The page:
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  16. Pingback: Unboxing the Freescale FRDM-KL43Z Board | MCU on Eclipse

  17. Hi Erich,
    thanks for all of your work & passion.
    I must be stupid but I am struggling for weeks with KDS or Eclipse installations and it never works. I am still unable to compile (link) my own projects while demos work well. I may suggest you to offer virtual machines ready to use , it may save a lot of time and energy (good for the earth).
    I would be interested in a basic project with FreeRTOS on this board with P/E hassle…
    Please do not hesitate to reach me through private email.
    I know that you are always ready to help.

    Thanks again

    Like

      • Yes of course I did. I searched for the FRDM 46Z + freertos one but with no success. I may need to take 5 minutes more. And I would really have something without huge dependencies with P/E because I find that the code is tedious to read and to use. I don’t like the idea to require such and such graphical components to compile my project. That ‘s why I would prefer a basic quickstart with one simple task and the required glue to make FreeRTOS on my board….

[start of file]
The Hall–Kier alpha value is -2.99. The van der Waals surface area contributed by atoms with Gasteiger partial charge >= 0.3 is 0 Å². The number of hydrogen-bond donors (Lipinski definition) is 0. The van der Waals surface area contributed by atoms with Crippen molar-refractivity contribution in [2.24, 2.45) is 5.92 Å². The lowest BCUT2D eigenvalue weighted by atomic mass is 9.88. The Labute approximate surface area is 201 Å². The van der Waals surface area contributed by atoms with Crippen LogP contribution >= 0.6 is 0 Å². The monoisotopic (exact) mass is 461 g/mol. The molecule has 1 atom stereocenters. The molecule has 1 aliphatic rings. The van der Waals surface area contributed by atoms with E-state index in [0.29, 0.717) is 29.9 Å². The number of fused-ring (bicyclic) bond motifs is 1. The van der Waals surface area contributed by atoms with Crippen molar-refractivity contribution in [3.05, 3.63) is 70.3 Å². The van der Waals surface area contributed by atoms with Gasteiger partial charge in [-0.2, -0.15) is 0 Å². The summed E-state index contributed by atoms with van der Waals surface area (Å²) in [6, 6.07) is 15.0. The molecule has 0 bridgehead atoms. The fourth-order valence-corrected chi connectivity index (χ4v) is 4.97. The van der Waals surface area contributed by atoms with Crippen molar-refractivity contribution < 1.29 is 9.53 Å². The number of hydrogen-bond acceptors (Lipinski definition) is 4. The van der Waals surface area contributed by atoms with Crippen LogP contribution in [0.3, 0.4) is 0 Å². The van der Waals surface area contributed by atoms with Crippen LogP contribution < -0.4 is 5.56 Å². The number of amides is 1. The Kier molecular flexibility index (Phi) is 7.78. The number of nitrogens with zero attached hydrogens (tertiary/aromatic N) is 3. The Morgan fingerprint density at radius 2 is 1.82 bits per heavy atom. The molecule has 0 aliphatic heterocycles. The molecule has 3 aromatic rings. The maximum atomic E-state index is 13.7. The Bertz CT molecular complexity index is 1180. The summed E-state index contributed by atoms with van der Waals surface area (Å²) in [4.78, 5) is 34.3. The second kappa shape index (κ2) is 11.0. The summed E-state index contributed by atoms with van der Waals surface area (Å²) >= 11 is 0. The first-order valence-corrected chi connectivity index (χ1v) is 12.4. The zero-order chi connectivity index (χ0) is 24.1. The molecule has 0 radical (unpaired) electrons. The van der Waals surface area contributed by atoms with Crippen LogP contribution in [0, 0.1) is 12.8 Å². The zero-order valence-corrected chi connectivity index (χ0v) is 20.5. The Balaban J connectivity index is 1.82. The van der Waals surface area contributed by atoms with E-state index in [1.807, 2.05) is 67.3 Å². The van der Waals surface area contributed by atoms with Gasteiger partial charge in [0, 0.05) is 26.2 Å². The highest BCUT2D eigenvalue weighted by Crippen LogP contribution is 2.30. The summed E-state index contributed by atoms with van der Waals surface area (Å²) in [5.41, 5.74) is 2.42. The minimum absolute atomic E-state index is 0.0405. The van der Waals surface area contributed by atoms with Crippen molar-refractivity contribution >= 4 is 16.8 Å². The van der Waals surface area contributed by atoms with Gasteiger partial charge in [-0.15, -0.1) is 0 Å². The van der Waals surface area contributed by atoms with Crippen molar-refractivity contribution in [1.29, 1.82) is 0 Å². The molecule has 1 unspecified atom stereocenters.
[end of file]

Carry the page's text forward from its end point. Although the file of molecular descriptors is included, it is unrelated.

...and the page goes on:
I would like to know if you have ever tested your components inside CodeWarrior 10.6.4 special edition?
        I started a few hours ago with this product and I had more success in 2 hours than in 3 weeks with other Eclipse derivatives ( It compiles fine & debugger works well).
        But I would like to avoid breaking CW installation -)
        Thanks for your valuable help and your patience.

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      • I’m using more KDS and other Eclipse distributions than CW for MCU 10.6.4, but yes, I use these components as well with CW 10.6.4.
        About the ‘PE dependencies’: sure, it is your choice and actually you can get the code once and then simply get rid of the GUI part if you want. And the FreeRTOS is as the normal FreeRTOS, no magic behind that (actually some nice add-ons, but you don’t have to use them by default).